Tuesday, June 5, 2012

Va-cayman-tion 2012: The Cruisening: Epilogue

After the time that I spent "abroad" this week, and I use that term loosely because I am fully aware that the shrink wrapped experience of a cruise excursion is hardly comparable traveling to the country and spending two weeks wandering through its cities and experiencing the culture, I have decided that I don't ever need to go to Jamaica again. I am starting here because it was the most recent of our stops and the one for which I feel the most conviction. I'm not entirely against a cruise-like excursion at some point, but a pretty significant change will have to occur for me to want to ever travel there as a destination and spend time walking around. There is only so much time one can be there before the mask of congenial attitude and jerk chicken drops and all the short-comings surface.

And it seems of the people I have spoken to since returning who have also been to Jamaica, all have a story, which either involves being almost kidnapped or being kidnapped.

I am not against spending more time in Grand Cayman. It seemed that there were many more intriguing things to do there, aside from the turtles (but rest assured, turtles would be one of the stops), and given  it seems less depressed, it would be a more enjoyable destination for a period of time.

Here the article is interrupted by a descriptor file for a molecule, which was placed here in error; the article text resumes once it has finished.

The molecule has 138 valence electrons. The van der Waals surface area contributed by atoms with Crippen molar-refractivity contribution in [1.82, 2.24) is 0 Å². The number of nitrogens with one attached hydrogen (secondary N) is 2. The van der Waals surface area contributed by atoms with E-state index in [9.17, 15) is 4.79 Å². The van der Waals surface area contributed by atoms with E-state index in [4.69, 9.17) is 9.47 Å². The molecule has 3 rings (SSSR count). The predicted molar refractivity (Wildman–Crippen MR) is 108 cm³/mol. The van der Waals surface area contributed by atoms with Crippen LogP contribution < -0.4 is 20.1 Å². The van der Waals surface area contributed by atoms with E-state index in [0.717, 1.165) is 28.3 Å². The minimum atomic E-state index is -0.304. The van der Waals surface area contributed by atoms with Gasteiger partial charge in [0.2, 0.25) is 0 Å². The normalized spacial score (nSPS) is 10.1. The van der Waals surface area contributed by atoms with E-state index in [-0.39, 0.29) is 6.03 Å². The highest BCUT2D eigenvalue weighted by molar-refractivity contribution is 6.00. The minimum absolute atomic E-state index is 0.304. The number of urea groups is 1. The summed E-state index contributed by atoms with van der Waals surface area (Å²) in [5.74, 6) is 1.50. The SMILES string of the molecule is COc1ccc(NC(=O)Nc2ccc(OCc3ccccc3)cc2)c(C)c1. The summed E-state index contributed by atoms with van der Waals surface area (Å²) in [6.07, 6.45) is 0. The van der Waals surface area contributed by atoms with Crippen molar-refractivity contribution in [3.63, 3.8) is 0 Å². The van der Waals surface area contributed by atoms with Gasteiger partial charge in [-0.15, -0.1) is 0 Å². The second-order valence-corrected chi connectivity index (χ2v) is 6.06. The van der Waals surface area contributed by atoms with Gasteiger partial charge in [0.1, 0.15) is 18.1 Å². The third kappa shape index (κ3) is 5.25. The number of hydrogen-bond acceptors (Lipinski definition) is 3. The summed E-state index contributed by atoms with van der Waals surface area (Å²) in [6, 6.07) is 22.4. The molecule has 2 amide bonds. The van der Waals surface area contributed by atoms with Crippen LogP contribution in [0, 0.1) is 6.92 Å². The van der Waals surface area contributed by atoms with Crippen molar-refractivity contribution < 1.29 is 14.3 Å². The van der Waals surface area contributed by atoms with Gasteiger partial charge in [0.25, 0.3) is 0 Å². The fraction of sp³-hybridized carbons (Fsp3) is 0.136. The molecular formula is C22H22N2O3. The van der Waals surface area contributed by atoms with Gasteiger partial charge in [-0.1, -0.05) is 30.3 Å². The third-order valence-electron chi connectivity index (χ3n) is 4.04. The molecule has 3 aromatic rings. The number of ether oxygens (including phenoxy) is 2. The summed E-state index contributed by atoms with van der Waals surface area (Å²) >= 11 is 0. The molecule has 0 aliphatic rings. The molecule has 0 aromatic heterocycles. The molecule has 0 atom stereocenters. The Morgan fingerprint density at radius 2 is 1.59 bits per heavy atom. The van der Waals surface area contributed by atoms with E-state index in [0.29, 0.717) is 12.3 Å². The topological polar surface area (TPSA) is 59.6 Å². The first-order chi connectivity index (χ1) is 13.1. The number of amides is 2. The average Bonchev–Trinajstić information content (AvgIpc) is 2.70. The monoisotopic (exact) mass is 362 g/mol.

If I ever need to go to Key West again, I'll drive. It's an interesting place, but it doesn't exactly scream out, "let's shell out a thousand bucks to see polydactyl cats and have mashed potatoes!"

As for Florida, I know we will return again at very least to visit Nana. And there are plenty of things to do here. For example, I'm sure we will return to Orlando at some point and have the Disney world experience again. There are lovely beaches and a million restaurants, good ones, all along the Atlantic coast.

But I do not picture myself moving here, for another 80 years, or until they solve that pesky hurricane problem.

This morning, we ate breakfast at a restaurant so boring I don't remember the name. It was the most boring eggs, grits and hash I have ever had. After that we had to liven things up. So having a few hours before our flight, we basked for a few hours on Haulover Beach, which is a clothing-optional beach, and the only official one in Florida.

Signs line the walk ways cautioning, "you may encounter nude bathers beyond this point." The thing that surprised me most about this place is there were a LOT of people. This was quite possibly the busiest beach-going experience I have ever had The official parking lot was completely full, and we parked at the second lot, which was huge and also quickly filling up. As we swam about in the amazingly clear water, we noted the beaches on either side of the clothing optional area were comparatively vacant. There were both men and women, and the unofficial gay area was on the north section of beach, so we went there, but even that was mixed. Being a state-sanctioned locale, there is no funny business allowed, beach goers are there to enjoy the sun and the ocean. The instructions state clearly to bring lots of sunblock and keep your hands to yourself.